By John R. Allen, Darrell M. West
The U.S. National Security Commission on Artificial Intelligence recently made the news when its members warned that America faces a national security crisis due to insufficient investment in artificial intelligence and emerging technologies. Commission Vice Chair Robert Work argued “we don’t feel this is the time for incremental budgets … This will be expensive and requires significant change in the mindset at the national, and agency, and Cabinet levels.” Commission Chair Eric Schmidt extended those worries by saying “China is catching the US” and “competition with China will increase.”
This is not the first time the country has worried about the economic and national security ramifications of new technologies. In the aftermath of World War II, the United States, Soviet Union, China, France, Germany, Japan, the United Kingdom, and others were concerned about the risk of war and the ethical aspects of nuclear weapons, chemical agents, and biological warfare. Despite vastly different worldviews, national interests, and systems of government, their leaders reached a number of agreements and treaties to constrain certain behaviors, and define the rules of war. There were treaties regarding nuclear arms control, conventional weapons, biological and chemical weapons, outer space, landmines, civilian protection, and the humane treatment of POWs.
The goal through these agreements was to provide greater stability and predictability in international affairs, introduce widely-held humanitarian and ethical norms into the conduct of war, and reduce the risks of misunderstandings that might spark unintended conflict or uncontrollable escalation. By talking with adversaries and negotiating agreements, the hope was that the world could avoid the tragedies of large-scale conflagrations, now with unimaginably destructive weapons, that might cost millions of lives and disrupt the entire globe.
With the rise of artificial intelligence, supercomputing, and data analytics, the world today is at a crucial turning point in the national security and the conduct of war. Sometimes known as the AI triad, these characteristics and other weapons systems, such as hypersonics, are accelerating both the speed with which warfare is waged, and the speed with which warfare can escalate. Called “hyperwar” by Amir Husain and one of us (John R. Allen), this new form of warfare will feature levels of autonomy, including the potential for lethal autonomous weapons without humans being in the loop on decision-making.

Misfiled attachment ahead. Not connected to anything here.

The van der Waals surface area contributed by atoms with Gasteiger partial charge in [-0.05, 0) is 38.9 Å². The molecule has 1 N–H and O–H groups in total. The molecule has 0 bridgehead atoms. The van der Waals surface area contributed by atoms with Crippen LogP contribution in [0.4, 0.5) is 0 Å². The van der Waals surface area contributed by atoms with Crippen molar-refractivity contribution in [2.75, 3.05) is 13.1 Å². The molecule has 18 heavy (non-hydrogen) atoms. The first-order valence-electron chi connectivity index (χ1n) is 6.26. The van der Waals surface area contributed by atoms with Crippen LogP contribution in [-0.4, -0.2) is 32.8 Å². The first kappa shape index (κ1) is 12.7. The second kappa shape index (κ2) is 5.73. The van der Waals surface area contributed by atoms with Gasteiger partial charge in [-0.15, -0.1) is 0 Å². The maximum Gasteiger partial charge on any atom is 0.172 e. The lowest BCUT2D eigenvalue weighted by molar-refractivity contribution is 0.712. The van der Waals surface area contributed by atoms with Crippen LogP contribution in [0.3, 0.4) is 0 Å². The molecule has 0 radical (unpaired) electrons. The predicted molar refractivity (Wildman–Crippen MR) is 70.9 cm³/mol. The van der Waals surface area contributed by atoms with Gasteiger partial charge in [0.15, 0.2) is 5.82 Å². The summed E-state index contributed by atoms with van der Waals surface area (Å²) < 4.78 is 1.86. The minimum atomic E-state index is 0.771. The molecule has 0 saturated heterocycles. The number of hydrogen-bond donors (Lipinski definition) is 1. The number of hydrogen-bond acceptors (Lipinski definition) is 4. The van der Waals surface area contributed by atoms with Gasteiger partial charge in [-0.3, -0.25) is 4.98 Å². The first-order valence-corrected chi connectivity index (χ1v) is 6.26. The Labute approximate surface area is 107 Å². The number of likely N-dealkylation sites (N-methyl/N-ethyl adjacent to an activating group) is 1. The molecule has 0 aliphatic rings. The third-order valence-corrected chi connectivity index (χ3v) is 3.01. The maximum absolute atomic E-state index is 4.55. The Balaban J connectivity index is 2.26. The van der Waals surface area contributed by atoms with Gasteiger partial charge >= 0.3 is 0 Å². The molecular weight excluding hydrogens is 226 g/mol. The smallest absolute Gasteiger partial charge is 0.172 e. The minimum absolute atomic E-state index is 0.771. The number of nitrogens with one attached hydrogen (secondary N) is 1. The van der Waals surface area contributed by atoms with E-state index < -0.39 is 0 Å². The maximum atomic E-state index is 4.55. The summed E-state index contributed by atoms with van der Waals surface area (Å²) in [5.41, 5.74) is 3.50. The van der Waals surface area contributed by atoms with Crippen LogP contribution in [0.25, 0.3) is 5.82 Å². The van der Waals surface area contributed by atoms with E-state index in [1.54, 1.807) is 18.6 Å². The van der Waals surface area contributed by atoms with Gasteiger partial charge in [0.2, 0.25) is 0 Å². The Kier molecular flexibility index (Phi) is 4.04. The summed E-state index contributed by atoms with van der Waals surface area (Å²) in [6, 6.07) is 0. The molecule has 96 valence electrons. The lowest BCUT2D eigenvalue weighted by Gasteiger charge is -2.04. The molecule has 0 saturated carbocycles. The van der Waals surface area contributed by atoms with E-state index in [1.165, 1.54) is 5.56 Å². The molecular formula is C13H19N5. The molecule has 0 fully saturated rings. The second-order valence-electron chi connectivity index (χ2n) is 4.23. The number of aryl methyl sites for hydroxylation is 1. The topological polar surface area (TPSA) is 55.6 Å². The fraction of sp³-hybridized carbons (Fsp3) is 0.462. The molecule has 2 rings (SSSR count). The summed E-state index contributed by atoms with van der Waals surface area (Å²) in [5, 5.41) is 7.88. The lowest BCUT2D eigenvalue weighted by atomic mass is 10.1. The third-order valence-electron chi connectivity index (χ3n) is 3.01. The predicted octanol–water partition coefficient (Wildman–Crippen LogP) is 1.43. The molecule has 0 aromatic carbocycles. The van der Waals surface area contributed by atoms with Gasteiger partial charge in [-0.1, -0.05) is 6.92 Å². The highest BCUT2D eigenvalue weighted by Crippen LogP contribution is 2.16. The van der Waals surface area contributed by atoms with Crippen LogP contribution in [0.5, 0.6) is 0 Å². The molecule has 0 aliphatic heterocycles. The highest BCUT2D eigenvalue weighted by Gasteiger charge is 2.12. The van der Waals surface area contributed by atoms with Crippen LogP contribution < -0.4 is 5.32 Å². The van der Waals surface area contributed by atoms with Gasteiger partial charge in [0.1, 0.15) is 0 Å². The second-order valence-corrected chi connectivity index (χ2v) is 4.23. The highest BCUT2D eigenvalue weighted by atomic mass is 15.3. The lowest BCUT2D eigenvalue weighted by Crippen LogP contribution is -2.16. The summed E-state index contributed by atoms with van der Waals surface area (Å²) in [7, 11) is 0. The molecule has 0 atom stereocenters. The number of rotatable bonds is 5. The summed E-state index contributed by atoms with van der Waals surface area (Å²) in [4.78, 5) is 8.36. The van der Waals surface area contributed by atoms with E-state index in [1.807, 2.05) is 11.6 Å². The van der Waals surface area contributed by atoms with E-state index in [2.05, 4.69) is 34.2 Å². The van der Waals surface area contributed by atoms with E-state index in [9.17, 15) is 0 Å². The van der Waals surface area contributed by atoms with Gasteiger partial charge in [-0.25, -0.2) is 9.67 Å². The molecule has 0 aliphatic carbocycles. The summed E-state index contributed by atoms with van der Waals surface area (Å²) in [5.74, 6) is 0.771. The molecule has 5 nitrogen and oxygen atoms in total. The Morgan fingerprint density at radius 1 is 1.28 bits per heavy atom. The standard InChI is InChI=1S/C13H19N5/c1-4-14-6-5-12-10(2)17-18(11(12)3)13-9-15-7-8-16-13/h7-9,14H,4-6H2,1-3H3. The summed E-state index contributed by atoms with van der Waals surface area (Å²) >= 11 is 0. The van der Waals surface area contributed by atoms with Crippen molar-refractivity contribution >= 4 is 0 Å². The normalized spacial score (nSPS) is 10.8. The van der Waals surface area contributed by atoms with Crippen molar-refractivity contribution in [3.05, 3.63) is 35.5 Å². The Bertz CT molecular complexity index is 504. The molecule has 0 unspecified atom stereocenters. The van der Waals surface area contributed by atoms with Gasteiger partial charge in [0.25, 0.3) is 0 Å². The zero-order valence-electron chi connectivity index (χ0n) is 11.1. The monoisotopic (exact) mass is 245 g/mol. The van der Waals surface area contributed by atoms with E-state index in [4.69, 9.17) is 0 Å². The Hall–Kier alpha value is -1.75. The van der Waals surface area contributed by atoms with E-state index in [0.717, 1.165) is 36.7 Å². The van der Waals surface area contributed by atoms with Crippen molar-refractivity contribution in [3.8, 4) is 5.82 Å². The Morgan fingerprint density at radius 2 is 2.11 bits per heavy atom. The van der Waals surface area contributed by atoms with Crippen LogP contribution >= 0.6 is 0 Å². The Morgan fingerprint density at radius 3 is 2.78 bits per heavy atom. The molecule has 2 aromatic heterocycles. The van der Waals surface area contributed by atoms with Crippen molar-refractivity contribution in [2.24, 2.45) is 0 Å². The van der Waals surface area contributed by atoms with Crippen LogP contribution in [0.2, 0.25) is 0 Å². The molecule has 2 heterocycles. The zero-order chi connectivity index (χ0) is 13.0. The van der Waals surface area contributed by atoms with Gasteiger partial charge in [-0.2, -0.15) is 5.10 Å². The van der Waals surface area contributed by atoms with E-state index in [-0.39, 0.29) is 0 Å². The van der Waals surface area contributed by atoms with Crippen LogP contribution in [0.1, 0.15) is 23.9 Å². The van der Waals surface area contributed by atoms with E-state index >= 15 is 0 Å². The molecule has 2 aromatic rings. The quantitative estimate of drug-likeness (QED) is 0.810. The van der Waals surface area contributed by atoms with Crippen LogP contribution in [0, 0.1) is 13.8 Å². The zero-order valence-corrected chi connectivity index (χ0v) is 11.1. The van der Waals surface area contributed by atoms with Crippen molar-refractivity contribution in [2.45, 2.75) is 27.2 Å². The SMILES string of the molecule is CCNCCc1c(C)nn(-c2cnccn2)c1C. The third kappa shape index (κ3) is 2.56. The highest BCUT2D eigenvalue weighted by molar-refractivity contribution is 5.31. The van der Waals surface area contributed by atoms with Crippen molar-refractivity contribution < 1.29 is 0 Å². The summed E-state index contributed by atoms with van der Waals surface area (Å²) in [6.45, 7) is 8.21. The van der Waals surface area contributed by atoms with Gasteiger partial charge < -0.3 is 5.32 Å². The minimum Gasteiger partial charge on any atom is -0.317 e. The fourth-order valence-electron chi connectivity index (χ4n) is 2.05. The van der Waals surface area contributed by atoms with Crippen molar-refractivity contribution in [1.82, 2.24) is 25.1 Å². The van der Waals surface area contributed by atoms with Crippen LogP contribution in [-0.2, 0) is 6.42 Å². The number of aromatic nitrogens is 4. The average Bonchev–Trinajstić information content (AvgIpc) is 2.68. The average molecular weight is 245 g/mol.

It will affect both the nature and character of war and usher in new risks for humanity. As noted in our recent AI book “Turning Point,” this emerging reality could feature swarms of drones that may overwhelm aircraft carriers, cyberattacks on critical infrastructure, AI-guided nuclear weapons, and hypersonic missiles that automatically launch when satellite sensors detect ominous actions by adversaries. It may seem to be a dystopian future, but some of these capabilities are with us now. And to be clear, both of us, and more broadly the world’s liberal democracies, are struggling with the moral and ethical implications of fully autonomous, lethal weapon systems.
In this high-risk era, it is now time to negotiate global agreements governing the conduct of war during the early adoption and adaptation of AI and emerging technologies to the waging of war and to specific systems and weapons. It will be much easier to do this before AI capabilities are fully fielded and embedded in military planning. Similar to earlier treaties on nuclear, biological, and chemical weapons in the post-war period, these agreements should focus on several key principles:
- Incorporate ethical principles such as human rights, accountability, and civilian protection in AI-based military decisions. Policymakers should ensure there is no race to the bottom that allows technology to dictate military applications as opposed to basic human values.
- Keep humans in the loop with autonomous weapons systems. It is vital that people make the ultimate decisions on missile launches, drone attacks, and large-scale military actions. Good judgment and wisdom cannot be automated and AI cannot incorporate necessary ethical principles into its assessments.